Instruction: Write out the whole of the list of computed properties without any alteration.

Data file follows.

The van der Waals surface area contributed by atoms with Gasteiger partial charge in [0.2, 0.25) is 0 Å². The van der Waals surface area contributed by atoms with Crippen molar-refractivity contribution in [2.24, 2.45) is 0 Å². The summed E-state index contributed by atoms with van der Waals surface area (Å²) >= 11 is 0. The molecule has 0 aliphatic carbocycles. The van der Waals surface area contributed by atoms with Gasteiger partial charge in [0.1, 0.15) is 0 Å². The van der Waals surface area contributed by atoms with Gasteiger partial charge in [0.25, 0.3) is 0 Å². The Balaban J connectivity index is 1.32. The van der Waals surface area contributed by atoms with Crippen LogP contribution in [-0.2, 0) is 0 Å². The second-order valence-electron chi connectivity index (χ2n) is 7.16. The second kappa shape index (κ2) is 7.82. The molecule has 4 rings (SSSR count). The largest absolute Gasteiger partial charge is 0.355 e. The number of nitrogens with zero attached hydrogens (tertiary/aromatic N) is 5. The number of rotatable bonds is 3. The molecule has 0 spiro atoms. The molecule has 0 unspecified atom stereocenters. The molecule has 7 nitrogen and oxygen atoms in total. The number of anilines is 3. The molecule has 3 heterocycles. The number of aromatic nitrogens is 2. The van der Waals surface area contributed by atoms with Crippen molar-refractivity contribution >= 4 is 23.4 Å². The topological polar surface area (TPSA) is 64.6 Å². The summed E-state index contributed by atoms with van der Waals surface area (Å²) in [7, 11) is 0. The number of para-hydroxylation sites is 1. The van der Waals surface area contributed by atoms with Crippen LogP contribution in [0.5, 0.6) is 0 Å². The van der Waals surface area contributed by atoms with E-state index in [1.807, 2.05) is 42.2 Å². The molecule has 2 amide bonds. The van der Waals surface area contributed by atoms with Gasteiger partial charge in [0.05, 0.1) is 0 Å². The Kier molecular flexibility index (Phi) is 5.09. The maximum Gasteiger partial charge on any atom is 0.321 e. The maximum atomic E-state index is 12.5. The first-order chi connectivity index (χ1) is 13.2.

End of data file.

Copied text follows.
The van der Waals surface area contributed by atoms with Gasteiger partial charge in [0.2, 0.25) is 0 Å². The van der Waals surface area contributed by atoms with Crippen molar-refractivity contribution in [2.24, 2.45) is 0 Å². The summed E-state index contributed by atoms with van der Waals surface area (Å²) >= 11 is 0. The molecule has 0 aliphatic carbocycles. The van der Waals surface area contributed by atoms with Gasteiger partial charge in [0.1, 0.15) is 0 Å². The van der Waals surface area contributed by atoms with Gasteiger partial charge in [0.25, 0.3) is 0 Å². The Balaban J connectivity index is 1.32. The van der Waals surface area contributed by atoms with Crippen LogP contribution in [-0.2, 0) is 0 Å². The second-order valence-electron chi connectivity index (χ2n) is 7.16. The second kappa shape index (κ2) is 7.82. The molecule has 4 rings (SSSR count). The largest absolute Gasteiger partial charge is 0.355 e. The number of nitrogens with zero attached hydrogens (tertiary/aromatic N) is 5. The number of rotatable bonds is 3. The molecule has 0 spiro atoms. The molecule has 0 unspecified atom stereocenters. The molecule has 7 nitrogen and oxygen atoms in total. The number of anilines is 3. The molecule has 3 heterocycles. The number of aromatic nitrogens is 2. The van der Waals surface area contributed by atoms with Crippen molar-refractivity contribution >= 4 is 23.4 Å². The topological polar surface area (TPSA) is 64.6 Å². The summed E-state index contributed by atoms with van der Waals surface area (Å²) in [7, 11) is 0. The number of para-hydroxylation sites is 1. The van der Waals surface area contributed by atoms with Crippen LogP contribution in [0.5, 0.6) is 0 Å². The van der Waals surface area contributed by atoms with E-state index in [1.807, 2.05) is 42.2 Å². The molecule has 2 amide bonds. The van der Waals surface area contributed by atoms with Gasteiger partial charge in [0.05, 0.1) is 0 Å². The Kier molecular flexibility index (Phi) is 5.09. The maximum Gasteiger partial charge on any atom is 0.321 e. The maximum atomic E-state index is 12.5. The first-order chi connectivity index (χ1) is 13.2.